Following the demonstration that HMGB1 can efficiently bend DNA (8, 10, 11), this property of the protein was associated primarily with the B domain and its N-terminal and C-terminal flanking sequences (the full B domain, see ref. [11]). The investigations were mainly focused on the DNA binding motifs of the protein, its HMG boxes, and less attention was paid to the behaviour of the linker basic sequences 81KGETKKKFK89. The length of the inter-box linker in UBF (Upstream Binding Factor) was found critical for the relative box positioning and thus for ensuring an in-phase bend [21]. This might be the case with HMGB1 protein as its linker's length in different HMGB1 homologues is almost preserved (between −2 and +3 amino acid residues) and the basic, lysine-rich sequence is conserved. The basic flanking sequences were shown to stimulate the DNA binding of the HMG box by providing additional DNA contacts, and thus required for optimal bending [22]. A more detailed analysis on the linker/DNA interactions was reported by Stott et al. [23]. A protein construct that included the structured regions of the HMG box of SRY (sex-determining region on the Y chromosome) and the B domain of HMGB1 plus the basic linker region was generated. The interaction of the SRY.B di-domain protein with DNA containing a SRY binding sequence ensured the formation of a well defined protein/DNA complex. The NMR analysis proved that the linker was bound to the minor groove and especially that Lys-81 was in close contact with the DNA, accomplished through deoxyribose and base interactions. This finding may support one possible explanation for the essential role of Lys-81 regarding the efficient DNA bending abilities of HMGB1. Any substitution or acetylation of Lys-81 will change its contacts with DNA thus affecting the property of the protein to induce DNA kink. For the moment we cannot definitely say on which step the acetylation of Lys-81 exerts its effect, whether the modification of K81 enhances HMGB1 binding to linear DNA or influences the HMGB1 bending property once the protein molecule is associated to DNA. We carried out gel-shift experiments with all protein preparations in their non-acetylated and acetylated forms but at the concentration used for the ring closure assay no complex with linear DNA was ever detected (data not shown).

Binding of full-length and truncated tail-less HMGB1 to cisplatin-damaged DNA is abolished upon mutation of Lys-2 and/or Lys-81 to alanine

Cisplatin-treated DNA is a widely used substrate for illustration the ability of HMGB1 protein to preferentially bind distorted DNA structures [1]. Here, this approach was used to evaluate the role of two lysine residues, K2 and K81 and their acetylation, for this particular property of HMGB1 and its truncated form. The individual mutation of either K2 or K81 or double mutation of both residues to alanine were found to completely abolish binding of truncated tail-less HMGB1 to cisplatin-modified DNA as judged by EMSA (Fig.4, lanes 5, 7, 9). As far as these lysines are target sites for acetylation, a modification reported to strongly enhance the affinity of HMGB1 to cisplatinated DNA [13] we next attempted acetylation of the mutants with the transacetylase CBP, shown to acetylate the tail-less HMGB1 but not the full length molecule [15]. As far as the single mutation of K2 or K81 to alanine should not affect the possibility for acetylation of the intact, non-mutated residue, it was intriguing to know whether such a possibility has been actually realized. This was tested by gel retardation assay. Interestingly, following in vitro acetylation with CBP of each single mutant, unlike the data obtained with wild type tail-less protein (Fig.4, lanes 2-4), band shifts have not been observed (Fig.4, lanes 6, 8, 10). Moreover, it turned out that mutant truncated HMGB1 was unable to bind damaged DNA even though the non-mutated lysine of the protein had been acetylated (see Fig.2). All these data demonstrate that the acetylatable lysine residues 2 and 81 in the tail-less HMGB1 are critical for the protein's binding to cisplatin-modified DNA. It is worth mentioning, that the same results have been registered with the single mutants K2/A2 and K81/A81 of full-length HMGB1 (Fig. 4, panel B, compare lane 2 with 3 and 4).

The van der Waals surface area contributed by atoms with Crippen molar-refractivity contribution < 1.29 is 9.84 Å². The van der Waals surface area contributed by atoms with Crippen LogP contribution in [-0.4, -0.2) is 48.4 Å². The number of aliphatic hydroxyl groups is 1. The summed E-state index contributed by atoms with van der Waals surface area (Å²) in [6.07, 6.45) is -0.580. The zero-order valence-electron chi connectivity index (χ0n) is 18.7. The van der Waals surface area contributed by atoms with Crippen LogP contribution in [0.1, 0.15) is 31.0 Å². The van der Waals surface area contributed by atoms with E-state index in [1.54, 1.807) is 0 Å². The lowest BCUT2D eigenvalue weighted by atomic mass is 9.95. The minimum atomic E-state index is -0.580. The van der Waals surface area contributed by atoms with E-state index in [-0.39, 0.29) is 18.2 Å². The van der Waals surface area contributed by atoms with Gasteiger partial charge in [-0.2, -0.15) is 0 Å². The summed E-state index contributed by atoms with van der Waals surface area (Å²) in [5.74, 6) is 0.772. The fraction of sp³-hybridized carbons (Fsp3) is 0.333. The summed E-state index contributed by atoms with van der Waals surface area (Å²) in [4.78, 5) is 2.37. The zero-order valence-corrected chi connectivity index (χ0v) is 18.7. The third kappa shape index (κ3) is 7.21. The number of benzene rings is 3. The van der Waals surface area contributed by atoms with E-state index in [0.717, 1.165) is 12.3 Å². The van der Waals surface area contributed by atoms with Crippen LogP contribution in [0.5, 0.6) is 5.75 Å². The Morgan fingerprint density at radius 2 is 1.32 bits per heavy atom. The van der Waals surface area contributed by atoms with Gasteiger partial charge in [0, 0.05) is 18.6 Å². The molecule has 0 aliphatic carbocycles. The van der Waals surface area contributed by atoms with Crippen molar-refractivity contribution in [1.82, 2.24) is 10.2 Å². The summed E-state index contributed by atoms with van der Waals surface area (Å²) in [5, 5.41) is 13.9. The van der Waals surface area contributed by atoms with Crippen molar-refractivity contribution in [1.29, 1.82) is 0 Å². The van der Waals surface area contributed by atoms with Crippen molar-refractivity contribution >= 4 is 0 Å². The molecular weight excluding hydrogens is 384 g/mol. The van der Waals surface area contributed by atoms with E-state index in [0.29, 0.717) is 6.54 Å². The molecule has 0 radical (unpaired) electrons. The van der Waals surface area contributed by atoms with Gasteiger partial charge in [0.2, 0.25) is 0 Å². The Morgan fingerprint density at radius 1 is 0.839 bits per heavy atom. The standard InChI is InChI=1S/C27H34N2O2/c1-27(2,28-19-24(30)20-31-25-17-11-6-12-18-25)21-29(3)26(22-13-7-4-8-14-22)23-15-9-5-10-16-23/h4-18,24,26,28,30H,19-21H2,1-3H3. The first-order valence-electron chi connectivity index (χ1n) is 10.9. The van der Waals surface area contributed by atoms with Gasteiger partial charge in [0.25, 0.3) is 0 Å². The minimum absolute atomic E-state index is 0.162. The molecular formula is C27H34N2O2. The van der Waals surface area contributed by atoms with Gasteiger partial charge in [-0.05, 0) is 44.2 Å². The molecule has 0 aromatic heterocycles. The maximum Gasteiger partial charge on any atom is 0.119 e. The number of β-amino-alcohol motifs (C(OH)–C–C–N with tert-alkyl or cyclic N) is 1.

Fig 4 

Electrophoretic mobility shift assay of the binding of various HMGB1 proteins to cisplatin-damaged DNA. Panel A. Interaction of wild-type tailless (∆C) protein (lanes 2 and 3), in vitro acetylated ∆C at K2 (lane 4), ∆CK2/A2 mutant (lane 5), acetylated ∆CK2/A2 mutant (lane 6), ∆C K81/A81 mutant (lane 7), acetylated ∆CK81/A81 mutant (lane 8), ∆ K2/A2,K81/A81 double mutant (lane 9) and acetylated ∆CK2/A2K81/A81 mutant (lane 10). Lane 1 shows the position of free DNA. Panel B. Interaction of full-length HMGB1 (lane 2) and HMGB1K2/A2 and HMGB1K81/A81 mutants (lanes 3 and 4 respectively) with cis-platinated DNA. Lane 1 shows the position of free DNA.